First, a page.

An anatomy of the world

Thou knowest how poor a trifling thing man is,
And learn’st thus much by our anatomy,
The heart being perish’d, no part can be free,
And that except thou feed (not banquet) on
The supernatural food, religion,
Thy better growth grows withered, and scant;
Be more than man, or thou’rt less than an ant.
Then, as mankind, so is the world’s whole frame
Quite out of joint, almost created lame,
For, before God had made up all the rest,
Corruption ent’red, and deprav’d the best;
It seiz’d the angels, and then first of all
The world did in her cradle take a fall,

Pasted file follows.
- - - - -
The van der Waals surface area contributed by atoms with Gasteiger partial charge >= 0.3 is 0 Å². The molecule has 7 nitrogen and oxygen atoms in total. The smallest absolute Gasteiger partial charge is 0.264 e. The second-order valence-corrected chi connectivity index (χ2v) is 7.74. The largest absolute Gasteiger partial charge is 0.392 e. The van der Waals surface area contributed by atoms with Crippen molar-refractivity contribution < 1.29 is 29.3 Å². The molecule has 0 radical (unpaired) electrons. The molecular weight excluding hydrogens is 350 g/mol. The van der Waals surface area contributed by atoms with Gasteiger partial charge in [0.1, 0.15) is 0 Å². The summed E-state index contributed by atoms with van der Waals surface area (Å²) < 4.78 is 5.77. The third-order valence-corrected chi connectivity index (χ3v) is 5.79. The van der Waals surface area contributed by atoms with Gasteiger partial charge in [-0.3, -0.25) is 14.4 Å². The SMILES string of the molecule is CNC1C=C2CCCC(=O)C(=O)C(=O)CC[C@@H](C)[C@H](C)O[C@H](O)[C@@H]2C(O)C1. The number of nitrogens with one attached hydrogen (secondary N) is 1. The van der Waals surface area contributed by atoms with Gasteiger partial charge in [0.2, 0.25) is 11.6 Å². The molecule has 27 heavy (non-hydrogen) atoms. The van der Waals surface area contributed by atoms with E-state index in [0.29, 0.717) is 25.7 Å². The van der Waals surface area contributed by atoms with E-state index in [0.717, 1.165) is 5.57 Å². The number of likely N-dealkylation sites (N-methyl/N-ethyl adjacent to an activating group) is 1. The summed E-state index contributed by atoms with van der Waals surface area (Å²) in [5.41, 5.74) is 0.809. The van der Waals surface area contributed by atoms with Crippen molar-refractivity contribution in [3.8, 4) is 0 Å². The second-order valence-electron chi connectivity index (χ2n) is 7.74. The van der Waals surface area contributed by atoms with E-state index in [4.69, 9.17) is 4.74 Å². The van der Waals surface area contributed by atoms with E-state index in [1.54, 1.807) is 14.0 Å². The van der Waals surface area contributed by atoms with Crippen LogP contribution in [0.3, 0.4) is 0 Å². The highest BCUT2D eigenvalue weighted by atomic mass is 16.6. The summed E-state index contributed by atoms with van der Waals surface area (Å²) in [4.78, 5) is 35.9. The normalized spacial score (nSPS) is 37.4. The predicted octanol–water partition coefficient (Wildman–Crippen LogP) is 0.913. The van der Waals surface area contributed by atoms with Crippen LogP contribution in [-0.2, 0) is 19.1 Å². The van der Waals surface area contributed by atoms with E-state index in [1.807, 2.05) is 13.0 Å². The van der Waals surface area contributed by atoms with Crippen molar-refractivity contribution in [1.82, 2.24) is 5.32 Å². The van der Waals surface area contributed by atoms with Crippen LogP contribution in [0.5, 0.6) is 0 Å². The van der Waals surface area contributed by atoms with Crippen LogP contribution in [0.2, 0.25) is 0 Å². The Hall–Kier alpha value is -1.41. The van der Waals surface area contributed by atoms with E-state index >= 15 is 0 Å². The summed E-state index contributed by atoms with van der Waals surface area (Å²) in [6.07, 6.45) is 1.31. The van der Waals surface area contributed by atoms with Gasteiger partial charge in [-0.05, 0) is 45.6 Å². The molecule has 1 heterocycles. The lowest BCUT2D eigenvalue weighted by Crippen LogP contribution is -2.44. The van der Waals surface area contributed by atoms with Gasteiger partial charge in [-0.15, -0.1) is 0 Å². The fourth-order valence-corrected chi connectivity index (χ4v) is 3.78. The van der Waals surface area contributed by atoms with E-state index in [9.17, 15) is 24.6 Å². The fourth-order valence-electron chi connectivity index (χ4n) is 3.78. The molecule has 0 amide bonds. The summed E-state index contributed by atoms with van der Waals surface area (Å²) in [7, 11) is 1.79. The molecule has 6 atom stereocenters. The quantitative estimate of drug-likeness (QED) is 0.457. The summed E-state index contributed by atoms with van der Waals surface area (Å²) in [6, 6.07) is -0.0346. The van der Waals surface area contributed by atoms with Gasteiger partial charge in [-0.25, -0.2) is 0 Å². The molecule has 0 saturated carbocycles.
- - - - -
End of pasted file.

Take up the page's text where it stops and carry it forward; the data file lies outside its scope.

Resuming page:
And turn’d her brains, and took a general maim,
Wronging each joint of th’universal frame.
The noblest part, man, felt it first; and then
Both beasts and plants, curs’d in the curse of man.
So did the world from the first hour decay,
That evening was beginning of the day,
And now the springs and summers which we see,
Like sons of women after fifty be.
And new philosophy calls all in doubt,
The element of fire is quite put out,
The sun is lost, and th’earth, and no man’s wit
Can well direct him where to look for it.
And freely men confess that this world’s spent,
When in the planets and the firmament
They seek so many new; they see that this
Is crumbled out again to his atomies.
‘Tis all in pieces, all coherence gone,
All just supply, and all relation;
Prince, subject, father, son, are things forgot,
For every man alone thinks he hath got
To be a phoenix, and that then can be
None of that kind, of which he is, but he.